result <- data.frame(lat = lat, lon = lon, time = time, type = type) %<%

This issue is raised on GitHub and has been closed, but the code doesn’t work with elevation blanks. If you run into this problem, this is the way I found to fix it. The other plots in the package which do use elevation will not run, but at least the poster can be made.

I exported the poster as PDF and then made some changes in Illustrator to give the result above.

The post title comes from Multiplex from Oliver’s Standing Stone LP from 1974.

My Blank Pages VI: Programming in Igor Pro

It has been a long time since I wrote a book review.

A few months ago I read on IgorExchange that Martin Schmid had written a book about programming Igor. I snapped up a copy. I’m a competent Igor programmer but I was hoping that this book would be useful for lab members that want to learn.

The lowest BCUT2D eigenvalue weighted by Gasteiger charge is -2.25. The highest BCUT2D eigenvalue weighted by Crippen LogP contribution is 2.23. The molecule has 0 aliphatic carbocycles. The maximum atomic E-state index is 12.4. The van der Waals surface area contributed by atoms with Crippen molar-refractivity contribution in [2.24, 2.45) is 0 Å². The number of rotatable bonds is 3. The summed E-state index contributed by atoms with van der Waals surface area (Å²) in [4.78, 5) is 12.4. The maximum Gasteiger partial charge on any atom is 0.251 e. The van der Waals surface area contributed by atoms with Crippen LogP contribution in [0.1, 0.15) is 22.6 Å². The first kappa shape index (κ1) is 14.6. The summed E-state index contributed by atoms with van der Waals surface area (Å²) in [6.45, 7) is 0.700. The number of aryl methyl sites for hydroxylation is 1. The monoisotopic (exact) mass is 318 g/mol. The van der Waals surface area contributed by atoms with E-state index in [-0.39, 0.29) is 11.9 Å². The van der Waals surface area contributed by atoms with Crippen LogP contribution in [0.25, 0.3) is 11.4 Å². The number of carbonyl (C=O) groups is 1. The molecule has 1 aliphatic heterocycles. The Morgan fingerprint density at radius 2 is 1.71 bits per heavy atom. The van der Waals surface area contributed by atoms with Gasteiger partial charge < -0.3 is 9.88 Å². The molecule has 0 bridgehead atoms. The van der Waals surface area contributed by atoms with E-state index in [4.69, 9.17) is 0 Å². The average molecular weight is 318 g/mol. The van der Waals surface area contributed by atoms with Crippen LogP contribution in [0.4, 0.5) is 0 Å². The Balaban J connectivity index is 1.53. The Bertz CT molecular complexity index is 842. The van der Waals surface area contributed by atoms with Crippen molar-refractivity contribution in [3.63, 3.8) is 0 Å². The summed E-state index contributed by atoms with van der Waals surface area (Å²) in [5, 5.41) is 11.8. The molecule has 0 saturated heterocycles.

Learning Igor – like most IDEs or programming languages – is tough going. There’s a booklet from WaveMetrics (the company that sells Igor Pro) called Getting Started – which is really good. There are a few other guides on the web (Payam’s guide, Thomas Braun’s coding conventions, quantixed’s own translator), but other resources are pretty scarce. The Igor Manual itself is excellent but it’s many, many pages long and is only meant to be consulted. So I was intrigued whether Martin Schmid’s book would fill the gap between Getting Started and more advanced guides.

What makes Igor Pro so fantastic is the way that you can use it for so many different things: image processing, statistics, graphing, curve fitting, instrument control and so on. Part of the challenge of writing a book on Igor Programming is deciding what to cover. Schmid deals with this by covering basic programming and core-intermediate topics such as dialogs, loops, string magic etc. The book stops short of any specialised applications. So it’s a really useful intermediate programming guide. It’s a great little book and is recommended for those who want to dig further after doing the Getting Started exercises.